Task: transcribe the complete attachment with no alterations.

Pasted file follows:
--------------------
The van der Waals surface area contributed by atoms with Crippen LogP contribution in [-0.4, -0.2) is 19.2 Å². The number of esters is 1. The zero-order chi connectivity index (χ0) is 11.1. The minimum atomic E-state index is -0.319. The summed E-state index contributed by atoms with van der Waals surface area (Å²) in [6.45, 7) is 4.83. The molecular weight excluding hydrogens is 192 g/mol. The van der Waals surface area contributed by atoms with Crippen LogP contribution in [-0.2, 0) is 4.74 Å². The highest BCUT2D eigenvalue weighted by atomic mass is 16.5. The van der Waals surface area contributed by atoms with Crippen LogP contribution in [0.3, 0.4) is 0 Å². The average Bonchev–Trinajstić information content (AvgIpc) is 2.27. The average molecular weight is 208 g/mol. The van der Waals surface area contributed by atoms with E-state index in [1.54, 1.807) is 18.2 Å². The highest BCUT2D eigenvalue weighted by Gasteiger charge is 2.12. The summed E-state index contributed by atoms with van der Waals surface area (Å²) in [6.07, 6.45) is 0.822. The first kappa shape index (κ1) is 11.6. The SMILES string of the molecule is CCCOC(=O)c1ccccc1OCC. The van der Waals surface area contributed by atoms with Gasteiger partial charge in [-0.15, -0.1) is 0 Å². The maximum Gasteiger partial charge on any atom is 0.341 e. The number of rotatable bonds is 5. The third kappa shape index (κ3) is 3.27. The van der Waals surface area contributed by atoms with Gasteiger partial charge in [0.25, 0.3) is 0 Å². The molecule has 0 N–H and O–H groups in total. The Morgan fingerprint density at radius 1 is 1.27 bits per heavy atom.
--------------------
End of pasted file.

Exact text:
The van der Waals surface area contributed by atoms with Crippen LogP contribution in [-0.4, -0.2) is 19.2 Å². The number of esters is 1. The zero-order chi connectivity index (χ0) is 11.1. The minimum atomic E-state index is -0.319. The summed E-state index contributed by atoms with van der Waals surface area (Å²) in [6.45, 7) is 4.83. The molecular weight excluding hydrogens is 192 g/mol. The van der Waals surface area contributed by atoms with Crippen LogP contribution in [-0.2, 0) is 4.74 Å². The highest BCUT2D eigenvalue weighted by atomic mass is 16.5. The van der Waals surface area contributed by atoms with Crippen LogP contribution in [0.3, 0.4) is 0 Å². The average Bonchev–Trinajstić information content (AvgIpc) is 2.27. The average molecular weight is 208 g/mol. The van der Waals surface area contributed by atoms with E-state index in [1.54, 1.807) is 18.2 Å². The highest BCUT2D eigenvalue weighted by Gasteiger charge is 2.12. The summed E-state index contributed by atoms with van der Waals surface area (Å²) in [6.07, 6.45) is 0.822. The first kappa shape index (κ1) is 11.6. The SMILES string of the molecule is CCCOC(=O)c1ccccc1OCC. The van der Waals surface area contributed by atoms with Gasteiger partial charge in [-0.15, -0.1) is 0 Å². The maximum Gasteiger partial charge on any atom is 0.341 e. The number of rotatable bonds is 5. The third kappa shape index (κ3) is 3.27. The van der Waals surface area contributed by atoms with Gasteiger partial charge in [0.25, 0.3) is 0 Å². The molecule has 0 N–H and O–H groups in total. The Morgan fingerprint density at radius 1 is 1.27 bits per heavy atom.